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Tutorial: How to Set External-Secrets with Hashicorp Vault

External Secretsis an Open Source Kubernetes operator that integrates with external secret management systems such as AWS Secrets Manager, HashiCorp Vault, Google Secret Manager, and Azure Key Vault, and is designed to enable the synchronization of secrets from external APIs into Kubernetes. The project is managed as part of the recently announced CS Labs.

In the first two articles in this series we’ve looked at setting External-Secrets with bothAWSandGCP. This time we’re going to use Hashicorp Vault as the secret provider. In this tutorial, we will bring up our own Hashicorp Vault instance, configure authentication for our workload using Kubernetes Authentication, and then use External-Secrets to fetch information from our Vault instance.

Getting started

To properly follow this tutorial, make sure you have installed the following tools:

Kubernetes Authentication

External-secrets allows configuration of several authentication methods for the Hashicorp Vault provider. In order to run this example, we need to perform the following steps:

1. Set up Hashicorp Vault

2. Configure Hashicorp Vault Authentication:

a. Create a policy;
b. Configure Kubernetes authentication endpoint;
c. Create a role;
d. Bind the role to kubernetes authentication endpoint;

3. Configure External-Secrets

Set up Hashicorp Vault

To deploy Hashicorp Vault, we are going to use their Helm chart. If you already have a Vault deployed, or if you are using Hashicorp Cloud Platform, you can skip this step and go straight to the Configure Hashicorp Vault Authentication section.

We first add helm repository and then install Vault with the following command:

helm repo add hashicorp

helm install vault hashicorp/vault -n vault --create-namespace

After vault is deployed, the next step is to expose its service so we can configure it using vault cli. Then, we are going to use vault cli to initialize vault and unseal it

export VAULT_ADDR=
kubectl port-forward svc/vault -n vault 8200:8200 &
vault operator init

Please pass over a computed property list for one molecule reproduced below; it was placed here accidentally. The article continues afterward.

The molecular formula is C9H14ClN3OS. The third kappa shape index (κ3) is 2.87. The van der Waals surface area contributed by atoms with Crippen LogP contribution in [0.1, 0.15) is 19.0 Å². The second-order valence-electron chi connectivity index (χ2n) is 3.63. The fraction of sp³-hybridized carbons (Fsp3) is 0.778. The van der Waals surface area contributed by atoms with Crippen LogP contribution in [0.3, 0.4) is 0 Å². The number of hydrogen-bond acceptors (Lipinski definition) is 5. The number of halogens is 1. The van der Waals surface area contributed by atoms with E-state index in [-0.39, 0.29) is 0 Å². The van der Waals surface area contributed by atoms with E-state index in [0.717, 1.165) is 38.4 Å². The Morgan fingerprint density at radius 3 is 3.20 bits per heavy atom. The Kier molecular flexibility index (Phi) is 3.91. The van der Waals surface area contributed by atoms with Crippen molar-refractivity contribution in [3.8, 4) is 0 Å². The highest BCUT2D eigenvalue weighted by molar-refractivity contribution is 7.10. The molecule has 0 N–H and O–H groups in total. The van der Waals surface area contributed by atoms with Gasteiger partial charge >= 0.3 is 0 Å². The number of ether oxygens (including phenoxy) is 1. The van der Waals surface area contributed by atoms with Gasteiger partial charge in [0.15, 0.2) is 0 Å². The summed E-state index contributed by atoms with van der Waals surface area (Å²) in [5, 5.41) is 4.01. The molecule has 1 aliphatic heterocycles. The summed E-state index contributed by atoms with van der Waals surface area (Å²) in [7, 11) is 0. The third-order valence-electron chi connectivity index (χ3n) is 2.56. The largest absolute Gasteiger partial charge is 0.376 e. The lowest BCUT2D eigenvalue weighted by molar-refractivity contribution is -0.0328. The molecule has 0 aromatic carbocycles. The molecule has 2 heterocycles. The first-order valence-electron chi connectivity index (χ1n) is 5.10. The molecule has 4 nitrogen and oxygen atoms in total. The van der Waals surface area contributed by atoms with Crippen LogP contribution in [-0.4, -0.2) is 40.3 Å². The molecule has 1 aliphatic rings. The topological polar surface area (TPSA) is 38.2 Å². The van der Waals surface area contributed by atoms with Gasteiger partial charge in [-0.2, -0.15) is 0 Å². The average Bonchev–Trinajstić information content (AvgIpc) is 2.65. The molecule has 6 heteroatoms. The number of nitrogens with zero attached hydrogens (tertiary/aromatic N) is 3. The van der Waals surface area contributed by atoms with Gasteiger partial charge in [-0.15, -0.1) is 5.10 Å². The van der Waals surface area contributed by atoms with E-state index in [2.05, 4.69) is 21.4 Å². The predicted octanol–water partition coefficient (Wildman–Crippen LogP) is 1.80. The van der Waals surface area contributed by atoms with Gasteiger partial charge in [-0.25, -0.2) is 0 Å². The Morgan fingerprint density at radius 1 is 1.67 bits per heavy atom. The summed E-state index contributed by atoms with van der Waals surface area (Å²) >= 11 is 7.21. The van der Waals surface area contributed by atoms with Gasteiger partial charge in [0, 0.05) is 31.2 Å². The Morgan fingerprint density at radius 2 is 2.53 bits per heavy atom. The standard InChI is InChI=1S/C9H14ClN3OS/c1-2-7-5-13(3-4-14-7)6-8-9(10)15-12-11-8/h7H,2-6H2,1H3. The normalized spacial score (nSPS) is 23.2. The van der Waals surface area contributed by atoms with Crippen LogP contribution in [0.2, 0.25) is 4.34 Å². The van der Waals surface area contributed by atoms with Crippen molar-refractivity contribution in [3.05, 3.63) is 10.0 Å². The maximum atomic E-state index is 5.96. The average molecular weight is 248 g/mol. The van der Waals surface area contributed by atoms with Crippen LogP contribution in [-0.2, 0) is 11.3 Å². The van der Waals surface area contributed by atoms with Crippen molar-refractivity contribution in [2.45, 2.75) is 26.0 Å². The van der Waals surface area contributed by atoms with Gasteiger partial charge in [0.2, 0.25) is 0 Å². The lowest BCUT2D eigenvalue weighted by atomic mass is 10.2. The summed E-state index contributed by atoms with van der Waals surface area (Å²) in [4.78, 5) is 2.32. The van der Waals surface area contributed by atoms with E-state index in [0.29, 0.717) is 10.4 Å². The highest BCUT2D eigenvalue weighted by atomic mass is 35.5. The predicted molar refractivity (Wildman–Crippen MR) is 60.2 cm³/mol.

The previous command outputs 5 unseal keys and one root token. We will use 3 out of the 5 unseal keys to initialize our Vault. It doesn’t matter which keys you pick, as long as there are three different keys.

vault operator unseal <key 1>
vault operator unseal <key 2>
vault operator unseal <key 3>

Next, we can login with the provided root token to our vault:

vault login <root token>

Configure Hashicorp Vault Authentication

After we have initialized our own vault, the next steps are to configure secure ways to allow External Secrets to fetch it.

The first step is to create a demonstration policy. Policies are a way to enforce specific access within Vault. Here we are creating a policy that only allowsGETsecrets fromkv/path/to/my/secretsecret. Change that policy to your needs. You can use wildcards to configure full path access.

vault policy write demo-policy -<<EOF     
path "*"                                                  
{  capabilities = ["read"]                

After our policy is created, we then enable Kubernetes authentication and add our Kubernetes cluster information as a source of it.

vault auth enable kubernetes

k8s_host="$(kubectl exec vault-0 -n vault -- printenv | grep KUBERNETES_PORT_443_TCP_ADDR | cut -f 2- -d "=" | tr -d " ")"
k8s_cacert="$(kubectl config view --raw --minify --flatten -o jsonpath='{.clusters[].cluster.certificate-authority-data}' | base64 --decode)"
secret_name="$(kubectl get serviceaccount vault -o go-template='')"
tr_account_token="$(kubectl get secret ${secret_name} -o go-template='' | base64 --decode)"

vault write auth/kubernetes/config token_reviewer_jwt="${tr_account_token}" kubernetes_host="https://${k8s_host}:${k8s_port}" kubernetes_ca_cert="${k8s_cacert}" 

Note: on kubernetes v1.21 and higher, the vaultissuerfield is no longer supported. That is why we addeddisable_issuer_verification=trueto our configuration. You can find more details in this pull request.

After our Kubernetes endpoint is configured, the next step is to create a vault role to access secrets.

demo_secret_name="$(kubectl get serviceaccount external-secrets -n es -o go-template='')"
demo_account_token="$(kubectl get secret ${demo_secret_name} -n es -o go-template='' | base64 --decode)"                   

vault write auth/kubernetes/role/demo-role \
    bound_service_account_names=external-secrets \
    bound_service_account_namespaces=es \
    policies=demo-policy \